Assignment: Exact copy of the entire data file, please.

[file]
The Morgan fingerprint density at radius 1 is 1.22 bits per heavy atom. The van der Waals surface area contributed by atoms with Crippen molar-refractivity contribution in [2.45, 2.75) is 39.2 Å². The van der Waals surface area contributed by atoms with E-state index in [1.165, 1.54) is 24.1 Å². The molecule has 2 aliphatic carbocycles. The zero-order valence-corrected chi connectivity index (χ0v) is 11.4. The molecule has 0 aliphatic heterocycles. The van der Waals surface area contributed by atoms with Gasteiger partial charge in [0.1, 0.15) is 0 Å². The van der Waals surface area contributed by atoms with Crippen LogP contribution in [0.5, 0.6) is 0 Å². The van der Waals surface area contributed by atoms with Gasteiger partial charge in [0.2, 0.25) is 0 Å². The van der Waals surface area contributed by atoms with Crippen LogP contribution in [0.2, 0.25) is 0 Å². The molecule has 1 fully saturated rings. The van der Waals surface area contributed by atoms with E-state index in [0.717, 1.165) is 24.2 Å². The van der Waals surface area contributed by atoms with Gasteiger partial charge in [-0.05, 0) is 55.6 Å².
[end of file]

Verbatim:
The Morgan fingerprint density at radius 1 is 1.22 bits per heavy atom. The van der Waals surface area contributed by atoms with Crippen molar-refractivity contribution in [2.45, 2.75) is 39.2 Å². The van der Waals surface area contributed by atoms with E-state index in [1.165, 1.54) is 24.1 Å². The molecule has 2 aliphatic carbocycles. The zero-order valence-corrected chi connectivity index (χ0v) is 11.4. The molecule has 0 aliphatic heterocycles. The van der Waals surface area contributed by atoms with Gasteiger partial charge in [0.1, 0.15) is 0 Å². The van der Waals surface area contributed by atoms with Crippen LogP contribution in [0.5, 0.6) is 0 Å². The van der Waals surface area contributed by atoms with Gasteiger partial charge in [0.2, 0.25) is 0 Å². The van der Waals surface area contributed by atoms with Crippen LogP contribution in [0.2, 0.25) is 0 Å². The molecule has 1 fully saturated rings. The van der Waals surface area contributed by atoms with E-state index in [0.717, 1.165) is 24.2 Å². The van der Waals surface area contributed by atoms with Gasteiger partial charge in [-0.05, 0) is 55.6 Å².